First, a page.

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Challenging Bush's Scorekeeping System for Iraq

Yes, the Iraqis are better off. The question is: Are Americans paying too high a price?

November 03, 2003|James Traub | James Traub is a New York writer who frequently focuses on international affairs.

President Bush explained last week how he was keeping score on the Iraqi conflict. Speaking on a day when at least 35 people died in a coordinated wave of suicide attacks in and around Baghdad, the president said, "The more successful we are on the ground, the more these killers will react."

By this terrifyingly blithe logic, we should soon be celebrating yet higher body counts.

A more honest way of describing the situation would have been: We are doing better and worse simultaneously, and we are doing worse in part because we are doing better. The president is plainly right in saying that the Baathists will go to any lengths to prevent a legitimate Iraqi government, and a democratic Iraqi society, from forming.

And it is also plain that, under American protection, the Iraqi people are beginning to form the rudiments of an economic marketplace and a civil society. And that, in the heart of the authoritarian Middle East, is a very great success.

And so if we ask, "Are the Iraqi people better off, despite all the death and destruction?" the answer must almost certainly be yes.

The other day I asked Kenneth Pollack, the former Clinton administration official whose book "The Threatening Storm" persuaded a great many wavering readers of the merits of invading Iraq, whether he was still glad we went to war, despite the postwar mess and failure to find the weapons of mass destruction that had justified the war in the first place. He said, "It's impossible for me to say that I would roll back time and take back the Iraqi people's freedom." And you can be sure that President Bush will be saying the same thing next fall.

But it's not enough to ask whether we have made Iraq better for the Iraqis. We spent precious lives and resources invading Iraq not to prevent a humanitarian catastrophe -- as in, say, Kosovo -- but to secure a safer world. We were acting primarily in our interests, not theirs. And so the scorecard must be designed to answer the question: Has the price we've paid made our world commensurably safer?

And, as Pollack concedes, our discovery that the regime of weapons inspections that lasted from 1991 to 1998 had been far more effective than we thought means that we might have purchased our security at a far lighter cost. Though we do not know whether Saddam Hussein has hidden large stocks of biological or chemical weapons, he appears not to have had the nuclear program Pollack and others feared. It no longer seems so naive to think that he might have been contained.

The threat was less grave, and so the gain, though still very considerable, is proportionately smaller. What of the losses? The expense in blood and treasure is hardly trivial; as many as 246 American soldiers, as well as thousands of Iraqi soldiers and civilians, have died since the conflict began, while our costs have been running at about $4 billion a month.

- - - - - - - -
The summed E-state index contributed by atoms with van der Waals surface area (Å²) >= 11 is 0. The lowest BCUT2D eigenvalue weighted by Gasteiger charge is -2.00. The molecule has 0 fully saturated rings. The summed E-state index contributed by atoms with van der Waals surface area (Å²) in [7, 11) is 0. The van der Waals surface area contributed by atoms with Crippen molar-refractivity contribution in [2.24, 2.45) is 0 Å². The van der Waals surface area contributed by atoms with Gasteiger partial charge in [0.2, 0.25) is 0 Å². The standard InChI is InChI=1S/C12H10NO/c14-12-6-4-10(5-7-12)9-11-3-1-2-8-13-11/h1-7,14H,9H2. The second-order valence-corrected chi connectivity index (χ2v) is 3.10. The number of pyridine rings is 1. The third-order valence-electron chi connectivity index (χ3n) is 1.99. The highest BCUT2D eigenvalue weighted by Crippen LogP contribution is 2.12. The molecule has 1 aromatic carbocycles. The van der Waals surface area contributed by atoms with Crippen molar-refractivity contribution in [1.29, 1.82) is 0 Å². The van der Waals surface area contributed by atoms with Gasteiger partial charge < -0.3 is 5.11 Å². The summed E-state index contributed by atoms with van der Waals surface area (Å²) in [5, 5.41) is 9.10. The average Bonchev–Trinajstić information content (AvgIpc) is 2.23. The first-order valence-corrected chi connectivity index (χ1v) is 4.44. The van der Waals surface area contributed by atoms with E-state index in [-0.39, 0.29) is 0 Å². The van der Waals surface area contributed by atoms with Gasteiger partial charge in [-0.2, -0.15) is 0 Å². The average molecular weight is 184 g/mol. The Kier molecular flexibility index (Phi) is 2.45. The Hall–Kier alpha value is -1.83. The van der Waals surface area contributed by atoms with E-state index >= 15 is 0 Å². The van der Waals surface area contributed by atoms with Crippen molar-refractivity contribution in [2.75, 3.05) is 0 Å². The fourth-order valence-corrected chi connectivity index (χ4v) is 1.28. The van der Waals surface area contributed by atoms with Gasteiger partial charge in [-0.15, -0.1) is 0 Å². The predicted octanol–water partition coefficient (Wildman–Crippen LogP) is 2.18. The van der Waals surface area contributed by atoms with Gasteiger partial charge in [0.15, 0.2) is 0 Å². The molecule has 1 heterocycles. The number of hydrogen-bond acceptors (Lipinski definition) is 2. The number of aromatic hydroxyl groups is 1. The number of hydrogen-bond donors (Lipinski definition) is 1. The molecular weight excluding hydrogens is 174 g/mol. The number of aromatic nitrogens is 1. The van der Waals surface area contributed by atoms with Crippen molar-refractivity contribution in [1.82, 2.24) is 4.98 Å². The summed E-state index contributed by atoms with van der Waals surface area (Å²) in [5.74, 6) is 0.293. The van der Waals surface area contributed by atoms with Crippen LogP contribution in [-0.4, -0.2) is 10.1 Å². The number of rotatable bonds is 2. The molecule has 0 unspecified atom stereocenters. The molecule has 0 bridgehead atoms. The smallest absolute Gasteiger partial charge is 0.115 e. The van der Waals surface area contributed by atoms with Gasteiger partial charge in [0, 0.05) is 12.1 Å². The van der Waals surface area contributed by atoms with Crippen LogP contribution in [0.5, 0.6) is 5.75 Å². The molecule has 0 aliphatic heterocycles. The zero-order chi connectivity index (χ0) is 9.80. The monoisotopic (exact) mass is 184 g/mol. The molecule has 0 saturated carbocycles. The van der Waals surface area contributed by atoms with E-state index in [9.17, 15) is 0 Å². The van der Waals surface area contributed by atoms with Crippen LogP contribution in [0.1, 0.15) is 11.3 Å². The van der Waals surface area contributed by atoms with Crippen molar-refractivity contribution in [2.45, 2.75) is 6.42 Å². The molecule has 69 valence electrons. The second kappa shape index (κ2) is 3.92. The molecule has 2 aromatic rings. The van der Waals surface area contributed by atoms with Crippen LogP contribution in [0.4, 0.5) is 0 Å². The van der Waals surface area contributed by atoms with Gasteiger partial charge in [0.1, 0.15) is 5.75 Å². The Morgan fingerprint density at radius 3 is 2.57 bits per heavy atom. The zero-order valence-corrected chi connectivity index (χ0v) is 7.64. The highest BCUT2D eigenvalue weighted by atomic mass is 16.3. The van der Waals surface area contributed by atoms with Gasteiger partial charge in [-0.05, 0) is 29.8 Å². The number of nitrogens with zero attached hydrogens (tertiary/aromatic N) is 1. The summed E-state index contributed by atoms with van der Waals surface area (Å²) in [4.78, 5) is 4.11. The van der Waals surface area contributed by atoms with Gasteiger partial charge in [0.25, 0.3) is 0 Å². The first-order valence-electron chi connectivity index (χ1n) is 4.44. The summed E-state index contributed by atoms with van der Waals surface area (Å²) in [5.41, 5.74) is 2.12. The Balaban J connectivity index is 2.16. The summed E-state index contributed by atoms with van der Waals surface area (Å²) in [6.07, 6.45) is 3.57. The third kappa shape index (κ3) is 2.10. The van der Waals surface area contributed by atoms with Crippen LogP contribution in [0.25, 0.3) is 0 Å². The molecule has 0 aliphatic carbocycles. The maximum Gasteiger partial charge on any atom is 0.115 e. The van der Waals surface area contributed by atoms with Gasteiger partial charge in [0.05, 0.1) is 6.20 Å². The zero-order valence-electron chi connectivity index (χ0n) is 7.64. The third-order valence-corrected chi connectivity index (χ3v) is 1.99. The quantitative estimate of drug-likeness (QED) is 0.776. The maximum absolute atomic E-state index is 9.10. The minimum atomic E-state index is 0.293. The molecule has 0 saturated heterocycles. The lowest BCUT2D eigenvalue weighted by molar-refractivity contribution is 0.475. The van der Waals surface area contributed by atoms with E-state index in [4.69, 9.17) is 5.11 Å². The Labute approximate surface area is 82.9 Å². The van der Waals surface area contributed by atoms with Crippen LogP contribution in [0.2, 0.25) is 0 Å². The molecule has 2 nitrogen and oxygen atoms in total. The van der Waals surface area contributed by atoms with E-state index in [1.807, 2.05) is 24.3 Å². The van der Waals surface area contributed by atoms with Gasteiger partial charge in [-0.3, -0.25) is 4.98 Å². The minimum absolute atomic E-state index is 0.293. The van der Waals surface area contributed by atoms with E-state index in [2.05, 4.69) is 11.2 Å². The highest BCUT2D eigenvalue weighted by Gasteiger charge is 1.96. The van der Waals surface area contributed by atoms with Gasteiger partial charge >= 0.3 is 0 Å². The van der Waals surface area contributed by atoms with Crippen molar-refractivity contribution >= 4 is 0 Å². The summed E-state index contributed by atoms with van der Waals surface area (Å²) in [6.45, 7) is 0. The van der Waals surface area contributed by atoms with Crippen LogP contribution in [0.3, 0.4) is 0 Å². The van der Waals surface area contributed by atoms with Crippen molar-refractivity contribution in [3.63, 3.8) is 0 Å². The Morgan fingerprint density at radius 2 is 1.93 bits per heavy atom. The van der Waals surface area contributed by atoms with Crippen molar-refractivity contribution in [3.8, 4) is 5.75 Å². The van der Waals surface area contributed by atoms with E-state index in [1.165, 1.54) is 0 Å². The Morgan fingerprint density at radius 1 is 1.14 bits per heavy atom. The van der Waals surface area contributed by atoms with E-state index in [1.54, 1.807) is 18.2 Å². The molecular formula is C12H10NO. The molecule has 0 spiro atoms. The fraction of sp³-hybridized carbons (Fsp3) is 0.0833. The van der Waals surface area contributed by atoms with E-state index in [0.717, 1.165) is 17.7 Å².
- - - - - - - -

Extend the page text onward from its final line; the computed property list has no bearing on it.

But those are scarcely the only costs. The arrogant and unilateralist fashion in which the Bush administration conducted the war had a ruinous effect on our relations with our chief allies. And the failure to act in concert with others, in turn, made the United States the singular target of wrath across the Islamic world. Even a multilateral war conducted with the consent of the U.N. Security Council might have turned Iraq into the jihadists' ground zero, but at least it would have made terrorism everyone's problem and not just our own. Now we must live with the consequences of our isolation.

Perhaps, given all we have done for the Iraqi people, given the possibility of creating a democratic model in the Middle East, given the swift termination of whatever weapons programs' Hussein was fostering, we still come out ahead on the scorecard. It will be, as Pollack says, 10 or 20 years before we know. But even this is too narrow a question. For the choice was not between invading Iraq and doing nothing, but between invading Iraq and using the tremendous sense of common purpose created by 9/11 to do many things to address the terrible vulnerability that was exposed that day.

What if, rather than pivoting from Afghanistan to Iraq, the Bush administration had led a worldwide campaign to uproot Al Qaeda? What if it had focused the world's attention on placing nuclear weapons and nuclear material under lock and key? What if it had declared that failed and failing states were no longer regional problems but global threats? But it didn't. Instead, the Bush administration tried to bully our allies into enlisting in a war so unpopular outside the U.S. that we ultimately exhausted our store of moral authority. It's going to take a pretty spectacular outcome in Iraq to balance that scorecard.

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